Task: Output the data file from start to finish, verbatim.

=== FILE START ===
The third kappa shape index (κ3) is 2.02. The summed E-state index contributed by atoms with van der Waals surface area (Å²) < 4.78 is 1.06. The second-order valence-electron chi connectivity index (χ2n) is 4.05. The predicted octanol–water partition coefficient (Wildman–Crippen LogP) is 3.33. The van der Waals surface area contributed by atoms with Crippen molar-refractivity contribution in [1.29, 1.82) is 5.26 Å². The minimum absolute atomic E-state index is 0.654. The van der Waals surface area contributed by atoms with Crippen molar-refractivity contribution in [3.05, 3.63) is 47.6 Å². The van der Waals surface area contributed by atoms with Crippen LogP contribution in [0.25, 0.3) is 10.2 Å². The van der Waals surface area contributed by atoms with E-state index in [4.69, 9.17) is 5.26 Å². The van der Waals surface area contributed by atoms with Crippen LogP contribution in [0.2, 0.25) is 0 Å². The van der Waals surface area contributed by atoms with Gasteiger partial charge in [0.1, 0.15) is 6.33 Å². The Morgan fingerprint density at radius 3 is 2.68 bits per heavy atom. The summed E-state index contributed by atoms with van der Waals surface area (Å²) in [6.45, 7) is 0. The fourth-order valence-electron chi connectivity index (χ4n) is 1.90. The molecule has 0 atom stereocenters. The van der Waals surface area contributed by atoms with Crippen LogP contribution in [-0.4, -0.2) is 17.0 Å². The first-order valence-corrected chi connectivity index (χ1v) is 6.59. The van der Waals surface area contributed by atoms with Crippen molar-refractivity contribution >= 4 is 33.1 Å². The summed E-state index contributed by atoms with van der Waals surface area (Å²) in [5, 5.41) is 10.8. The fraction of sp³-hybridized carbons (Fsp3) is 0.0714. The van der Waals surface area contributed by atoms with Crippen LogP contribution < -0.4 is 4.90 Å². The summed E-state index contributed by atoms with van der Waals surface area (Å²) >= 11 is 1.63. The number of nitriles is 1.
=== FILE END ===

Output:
The third kappa shape index (κ3) is 2.02. The summed E-state index contributed by atoms with van der Waals surface area (Å²) < 4.78 is 1.06. The second-order valence-electron chi connectivity index (χ2n) is 4.05. The predicted octanol–water partition coefficient (Wildman–Crippen LogP) is 3.33. The van der Waals surface area contributed by atoms with Crippen molar-refractivity contribution in [1.29, 1.82) is 5.26 Å². The minimum absolute atomic E-state index is 0.654. The van der Waals surface area contributed by atoms with Crippen molar-refractivity contribution in [3.05, 3.63) is 47.6 Å². The van der Waals surface area contributed by atoms with Crippen LogP contribution in [0.25, 0.3) is 10.2 Å². The van der Waals surface area contributed by atoms with E-state index in [4.69, 9.17) is 5.26 Å². The van der Waals surface area contributed by atoms with Crippen LogP contribution in [0.2, 0.25) is 0 Å². The van der Waals surface area contributed by atoms with Gasteiger partial charge in [0.1, 0.15) is 6.33 Å². The Morgan fingerprint density at radius 3 is 2.68 bits per heavy atom. The summed E-state index contributed by atoms with van der Waals surface area (Å²) in [6.45, 7) is 0. The fourth-order valence-electron chi connectivity index (χ4n) is 1.90. The molecule has 0 atom stereocenters. The van der Waals surface area contributed by atoms with Crippen LogP contribution in [-0.4, -0.2) is 17.0 Å². The first-order valence-corrected chi connectivity index (χ1v) is 6.59. The van der Waals surface area contributed by atoms with Crippen molar-refractivity contribution >= 4 is 33.1 Å². The summed E-state index contributed by atoms with van der Waals surface area (Å²) in [5, 5.41) is 10.8. The fraction of sp³-hybridized carbons (Fsp3) is 0.0714. The van der Waals surface area contributed by atoms with Crippen LogP contribution < -0.4 is 4.90 Å². The summed E-state index contributed by atoms with van der Waals surface area (Å²) >= 11 is 1.63. The number of nitriles is 1.